Editors’ note: This article, first published in print during Nov/Dec 2015, has been republished for Nonprofit Quarterly with minor updates.

This is the first article in a three-part series on infographics.

In August, I was packing a bag from a conference I was attending for the National Queer Asian Pacific Islander Association (NQAPIA). In it, there was a bulging program booklet (over 100 sessions!) and countless other flyers. But what stood out to me were three short brochures filled with information graphics.

The first was a foldout map of LGBT API organizations in the US, kind of a census snapshot of queer API community building in 2015. Another piece was a fact sheet on LGBT API immigrant rights. Rather than having to wade through a potentially long, complex article about immigrant rights, this infographic prioritized key pieces of information and presented big data in visual sound bites. This article series will help your organization learn how to use this approach of visualizing communications in the service of better communicating with your stakeholders.

What’s an Information Graphic?

An information graphic (or infographic) can be anything that communicates content in a visual format. What does this look like? It can be a bar chart with data over several years, visualizing what might otherwise be a paragraph of numbers. It can be a table that structures information that might typically be a list of bullets. Or, it can be a number set at a really big size to command importance.

Increasingly, infographics are going beyond print to become interactive digital experiences that invite the reader to discover more layers of information.


You’ve probably seen this on the New York Times website or on special sites like slaveryfootprint.org. The format often depends on the nature of the story being told and the type of data being used, as well as the channels through which particular readers are being reached.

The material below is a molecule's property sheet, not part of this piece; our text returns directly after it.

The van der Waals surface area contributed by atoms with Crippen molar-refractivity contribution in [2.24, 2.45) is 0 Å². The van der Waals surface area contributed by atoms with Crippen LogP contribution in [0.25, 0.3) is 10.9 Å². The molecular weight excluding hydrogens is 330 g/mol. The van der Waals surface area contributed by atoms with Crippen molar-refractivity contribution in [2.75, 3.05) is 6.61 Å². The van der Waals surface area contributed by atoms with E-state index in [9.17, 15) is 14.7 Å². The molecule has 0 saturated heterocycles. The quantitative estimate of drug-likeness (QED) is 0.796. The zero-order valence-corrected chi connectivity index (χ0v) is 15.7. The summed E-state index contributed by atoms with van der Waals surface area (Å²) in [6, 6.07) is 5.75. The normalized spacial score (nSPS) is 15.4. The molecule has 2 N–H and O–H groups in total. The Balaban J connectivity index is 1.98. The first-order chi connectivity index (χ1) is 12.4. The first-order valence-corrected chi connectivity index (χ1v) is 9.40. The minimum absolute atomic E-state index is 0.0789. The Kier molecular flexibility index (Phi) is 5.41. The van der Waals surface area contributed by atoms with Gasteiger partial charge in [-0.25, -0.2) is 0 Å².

Why Should I Care?

Infographics can be effective communication tools. They can complement text and photos (especially for those of us who are “visual people”). They can punctuate key pieces of information, and at their best, they present complex information simply and authoritatively.

In this way, infographics can serve as a way to support new conversations. During NQAPIA’s Week of Action on Immigrant Rights, Glenn notes that community members used their infographic brochure to articulate key talking points: “It’s still a tool to support one-on-one conversations and ultimately to motivate people to take action.”

Are Infographics a Fad?

Ten years ago, graphic designer Nicholas Felton be-gan publishing annual reports about his everyday life through visual design and data visualization. Soon after, infographics became a lingua franca of popular media and magazine publishing.

For example, each month Wired Magazine’s StratGeist holds up a funhouse mirror to American culture, providing unexpected commentary in chart form. Comedian Demetri Martin does something similar and ingeniously funny with his stand-up routines using flip-charts. By remixing information we’re familiar with into a new format, we can see something unexpected, at times delightful, and infectiously memorable.

Lastly, there is a growing demand for data. It’s part of a trend toward greater transparency and accountability. The Sunlight Foundation and Pew Research Center are examples of organizations making public data more accessible and understandable for mass audiences. This helps empower all of us to become more aware and make better decisions, personally and politically. For nonprofit organizations, collecting and sharing data can help communicate stories of progress and impact with community members, constituents, and other stakeholders like funders.

The popularity—and new norm—of infographics also means it’s now easier than ever to visualize data and information through new easy-to-use online tools. But not all infographics are good. Many infographics don’t tell compelling stories, or worse, give confusing or misleading representations. This is because many people don’t know how to tell a good story with data, and many designers may not know best how to express data visually. Stay tuned for the next installment, where we’ll discuss a few rules of thumb for designing a great infographic.

How Can I Try?

In the meantime, you can play with Google Sheets, a free online spreadsheet tool that offers a great range of visualization options for data that you can easily share and collaborate with others on. Microsoft Excel also has a standard set of charting tools. And Tableau Public is a free online software for PC users with professional-grade visualization tools. ■